- How to deal with challenges, such as picky eaters
- Sorting fact from fiction on non-dairy milks and other substitutes
- 50+ plant-based recipes created specifically from first bites, to age 3.
As dietitians and mothers, Whitney and Alex pored over nutrition journals and called on experts, to learn how to provide their babies with the best diet possible. They found that plant-based diets are associated with a reduced risk of obesity, decreased cholesterol levels and increased fruit and vegetable intake. In short, safe for children and pretty awesome.
I love that Alex and Whitney share the answers to oodles of baby and toddler feeding questions in a warm and non-judgemental way, while offering a variety of choices for parents’ unique needs. Packed with fun recipes like Cheezy Broccoli Trees and Red Lentil Pizza Strips along with a plant-based plate visualiser, you’ll feel empowered. Angela Liddon
Alexandra Caspero is a registered dietitian nutritionist with more than 10 years experience counselling on plant-based diets and sports nutrition. Whitney English Tabaie is a registered dietitian nutritionist and journalist, who has reported on health and welness for over 10 years.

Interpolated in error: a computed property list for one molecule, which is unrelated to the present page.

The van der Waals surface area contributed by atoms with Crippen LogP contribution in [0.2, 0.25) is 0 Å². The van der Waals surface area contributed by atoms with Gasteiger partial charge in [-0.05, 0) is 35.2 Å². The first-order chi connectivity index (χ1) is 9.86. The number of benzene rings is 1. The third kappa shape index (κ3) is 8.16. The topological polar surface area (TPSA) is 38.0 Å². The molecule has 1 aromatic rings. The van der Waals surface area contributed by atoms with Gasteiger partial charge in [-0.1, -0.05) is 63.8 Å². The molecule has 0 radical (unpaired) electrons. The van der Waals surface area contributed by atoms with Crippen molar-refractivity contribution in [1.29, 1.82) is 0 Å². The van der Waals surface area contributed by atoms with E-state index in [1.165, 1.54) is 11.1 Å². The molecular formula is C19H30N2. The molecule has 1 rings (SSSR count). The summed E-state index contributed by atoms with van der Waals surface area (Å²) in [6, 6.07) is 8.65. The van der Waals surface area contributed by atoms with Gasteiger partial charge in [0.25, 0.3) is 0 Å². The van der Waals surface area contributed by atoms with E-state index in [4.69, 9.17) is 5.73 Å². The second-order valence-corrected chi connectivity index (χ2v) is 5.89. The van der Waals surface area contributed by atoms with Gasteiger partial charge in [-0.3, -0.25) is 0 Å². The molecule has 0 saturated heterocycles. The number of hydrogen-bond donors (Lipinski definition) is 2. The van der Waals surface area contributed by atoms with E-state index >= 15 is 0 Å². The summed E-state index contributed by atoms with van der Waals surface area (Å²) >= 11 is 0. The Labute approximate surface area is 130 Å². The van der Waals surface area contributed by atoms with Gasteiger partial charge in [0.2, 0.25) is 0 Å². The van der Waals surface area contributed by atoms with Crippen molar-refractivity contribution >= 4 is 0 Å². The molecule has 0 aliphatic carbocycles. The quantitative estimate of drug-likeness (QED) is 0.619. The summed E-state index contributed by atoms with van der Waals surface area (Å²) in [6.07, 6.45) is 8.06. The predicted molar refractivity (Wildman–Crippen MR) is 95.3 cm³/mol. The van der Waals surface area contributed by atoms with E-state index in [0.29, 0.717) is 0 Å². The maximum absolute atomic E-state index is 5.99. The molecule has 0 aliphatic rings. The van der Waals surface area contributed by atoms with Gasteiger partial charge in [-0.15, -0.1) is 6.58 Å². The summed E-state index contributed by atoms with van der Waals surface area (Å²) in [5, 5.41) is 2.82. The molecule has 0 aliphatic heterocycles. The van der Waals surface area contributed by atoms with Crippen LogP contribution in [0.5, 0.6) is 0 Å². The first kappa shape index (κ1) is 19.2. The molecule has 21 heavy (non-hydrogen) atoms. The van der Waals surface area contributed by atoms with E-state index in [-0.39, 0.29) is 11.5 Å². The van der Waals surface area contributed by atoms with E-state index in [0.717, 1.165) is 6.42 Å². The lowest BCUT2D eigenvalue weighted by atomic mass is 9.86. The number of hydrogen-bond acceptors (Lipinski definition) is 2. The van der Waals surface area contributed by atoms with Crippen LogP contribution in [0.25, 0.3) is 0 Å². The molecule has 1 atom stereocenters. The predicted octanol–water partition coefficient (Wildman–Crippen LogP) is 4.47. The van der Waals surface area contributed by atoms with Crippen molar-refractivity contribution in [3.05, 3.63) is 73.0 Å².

Feeding Your Vegan Child with Sandra
Feeding Your Vegan Child is the book to read, if you are concerned over the nutrients for your vegan child. Sandra Hood is a registered dietitian for the NHS, who specialises in creating safe and healthy vegan nutrition plans for families. The book addresses the myths around a vegan diet being unsuitable for a growing child, although of course you need some qualified expert advice, in order to safely raise a vegan child from pregnancy through to the teenage years, ensuring there is enough protein, calcium and other nutrients. The book includes:
- Practical advice on dietary essentials
- Menu planning
- Vegan family stories
- Common myths
- Key nutrients for pregnancy & breastfeeding
- Info on energy & Protein
- Info on essential fatty acids
- Info on calcium & vitamin D
Author Sandra Hood RD has a degree in dietetics from Leeds Metropolitan University and is a diabetes specialist dietitian for the NHS, as well as Honorary Nutrition Advisor to the Vegan Society. She has in the past produced Infant Case Histories to prove the efficacy and benefits of a plant-based diet for infants. She has been vegan for over 40 years and enjoys running, cooking and caring for animals.